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Here's Why Apple Will Be the Most Valuable Brand for Years to Come

By Rich Duprey – Dec 21, 2017 at 7:05AM

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It's tough to beat an innovative genius.

Analysts are seemingly forever worried that this time, Apple (AAPL -0.34%) is going to miss sales projections on the iPhone, only to discover when it reports that it has handily beat them. The situation around the launches of its latest smartphone iterations was no different, and Apple proved the naysayers wrong once again.

The fiscal fourth-quarter report it delivered last month revealed that sales had increased across every product category, including the iPhone, which sold 46.7 million units. Moreover, after the iPhone 8 and 8 Plus went on sale in October, analysts wanted to hear what Apple would say about the coming quarter's revenue, which would give an insight into how sales were progressing. The company did not disappoint: It guided toward revenue of between $84 billion and $87 billion, well ahead of last year, and beating what Wall Street had forecast.

iPhone X

Image source: Apple.

Dialing up sales

The positive report indicates that iPhone 8 sales will be robust and even the expensive iPhone X will continue selling well. Analysts now see Apple continuing its hot streak; one suggested that between 25 million and 27 million iPhone X units will be produced in the quarter and as many as 24 million will be sold, with those figures surging by as much as 45% next quarter.

There's a good reason why Apple continues to be the most valuable brand in the world. According to Interbrand, which has been ranking corporate giants by calculation the values of their brands for 18 years, the Apple name is worth $184.1 billion, 3% higher than last year, and $42.5 billion more than second-place finisher Google.

Apple has sat atop the Interbrand list of best global brands since 2013 when it unseated Coca-Cola (KO 0.88%), which had reigned supreme for 13 consecutive years. At the time, Apple's brand valuation was just over $98 billion, meaning that in the ensuing four years, it has increased its value by a compounded rate of 17% annually.

Admittedly, a lot of those gains came in one gulp -- 2015, when its valuation surged 43%. For the past two years, the increase has been in the low-single-digit percentages. But there's good reason to expect Apple will remain the world's most valuable brand in the world for many years to come.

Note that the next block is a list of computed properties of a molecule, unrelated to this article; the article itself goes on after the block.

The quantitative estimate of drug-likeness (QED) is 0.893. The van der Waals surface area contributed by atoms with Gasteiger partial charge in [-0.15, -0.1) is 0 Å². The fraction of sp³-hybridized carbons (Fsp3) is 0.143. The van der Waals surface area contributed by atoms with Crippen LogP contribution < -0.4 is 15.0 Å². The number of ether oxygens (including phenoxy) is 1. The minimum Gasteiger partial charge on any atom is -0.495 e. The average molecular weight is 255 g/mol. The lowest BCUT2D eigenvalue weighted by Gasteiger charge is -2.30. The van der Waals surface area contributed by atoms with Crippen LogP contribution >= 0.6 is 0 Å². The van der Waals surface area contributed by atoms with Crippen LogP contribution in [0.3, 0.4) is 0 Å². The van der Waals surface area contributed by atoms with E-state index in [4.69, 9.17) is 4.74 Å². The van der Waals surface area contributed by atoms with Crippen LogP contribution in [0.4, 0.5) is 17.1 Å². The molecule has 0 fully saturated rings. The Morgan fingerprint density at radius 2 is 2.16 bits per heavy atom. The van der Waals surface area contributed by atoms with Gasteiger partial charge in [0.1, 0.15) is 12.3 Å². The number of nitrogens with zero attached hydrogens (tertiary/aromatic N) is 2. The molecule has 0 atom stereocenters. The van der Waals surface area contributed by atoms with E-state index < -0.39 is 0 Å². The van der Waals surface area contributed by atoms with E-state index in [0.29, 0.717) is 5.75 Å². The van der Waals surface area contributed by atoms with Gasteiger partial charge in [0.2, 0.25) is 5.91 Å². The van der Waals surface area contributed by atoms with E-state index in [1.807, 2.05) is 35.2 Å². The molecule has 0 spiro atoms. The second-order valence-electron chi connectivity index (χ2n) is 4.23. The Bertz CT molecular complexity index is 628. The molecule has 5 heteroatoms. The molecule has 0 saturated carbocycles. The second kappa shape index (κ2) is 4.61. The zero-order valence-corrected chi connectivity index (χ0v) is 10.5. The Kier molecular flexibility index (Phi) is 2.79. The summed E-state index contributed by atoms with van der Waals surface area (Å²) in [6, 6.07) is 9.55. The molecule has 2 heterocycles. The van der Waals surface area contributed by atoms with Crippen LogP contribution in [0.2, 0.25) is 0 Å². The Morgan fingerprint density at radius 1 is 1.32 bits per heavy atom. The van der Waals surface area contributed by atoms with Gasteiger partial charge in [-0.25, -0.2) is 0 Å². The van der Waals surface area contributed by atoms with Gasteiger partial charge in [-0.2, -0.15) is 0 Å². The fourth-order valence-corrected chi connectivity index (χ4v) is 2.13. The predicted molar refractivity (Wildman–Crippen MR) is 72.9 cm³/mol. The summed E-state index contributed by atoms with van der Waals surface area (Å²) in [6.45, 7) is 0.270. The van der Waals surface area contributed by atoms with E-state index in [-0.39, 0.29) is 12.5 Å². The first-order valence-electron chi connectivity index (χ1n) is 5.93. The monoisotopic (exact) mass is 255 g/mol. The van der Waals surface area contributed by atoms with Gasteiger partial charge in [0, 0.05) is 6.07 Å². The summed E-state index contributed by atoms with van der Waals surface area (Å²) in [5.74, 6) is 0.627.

Rank Brand Brand Value % Change Y-Y
1 Apple $184.1 billion +3%
2 Google $141.7 billion +6%
3 Microsoft  $80.0 billion +10%
4 Coca-Cola $69.7 billion -5%
5  $64.8 billion +29%

Data source: Interbrand. Table by author.

A high hurdle to get over

First, while Alphabet's (GOOG -0.44%) (GOOGL -0.55%) Google had greater growth this year at 6%, it too has seen its growth rate slow.

As with so many growth-rate charts in business, scale at a certain point becomes an issue. The higher a company's brand valuation, the more difficult it becomes to continue achieving double-digit growth rates -- both because large, well-known companies increase their reputation with consumers and investors more slowly, and because the same value gain translates into a smaller percentage result.

Yet there's evidence Apple could achieve just that -- a double-digit-percentage brand value expansion -- despite its already-exceptional valuation.

A look at its recent pronouncements shows it's not resting on its laurels. In the course of just one week, it announced it was acquiring music tech company Shazam for an estimated $400 million, and was investing $390 million in laser chipmaker Finisar (FNSR) for future orders, virtually precluding competitors like Samsung from being able to effectively compete.

Obviously, Google is not standing idly by. It's  also investing heavily in technologies like self-driving cars, Google TV, and its Chromebook and Chrome OS, not to mention the Android platform, which has a market share far exceeding that of Apple's iOS.

But at this point, the only vulnerability Apple's lead has is to itself. It might eventually stumble and lose its brand crown; it probably won't see another company surge ahead and take it.

Suzanne Frey, an executive at Alphabet, is a member of The Motley Fool's board of directors. Rich Duprey has no position in any of the stocks mentioned. The Motley Fool owns shares of and recommends Alphabet (A shares), Alphabet (C shares), and Apple. The Motley Fool has the following options: long January 2020 $150 calls on Apple and short January 2020 $155 calls on Apple. The Motley Fool recommends Corning. The Motley Fool has a disclosure policy.

Stocks Mentioned

Apple Stock Quote
$147.81 (-0.34%) $0.50
Alphabet Stock Quote
$100.44 (-0.55%) $0.55
Coca-Cola Stock Quote
$64.35 (0.88%) $0.56
Microsoft Stock Quote
$255.02 (0.13%) $0.33 Stock Quote
$94.13 (-1.44%) $-1.37
Corning Stock Quote
$34.00 (-0.70%) $0.24
Finisar Stock Quote
Alphabet Stock Quote
$100.83 (-0.44%) $0.45

*Average returns of all recommendations since inception. Cost basis and return based on previous market day close.

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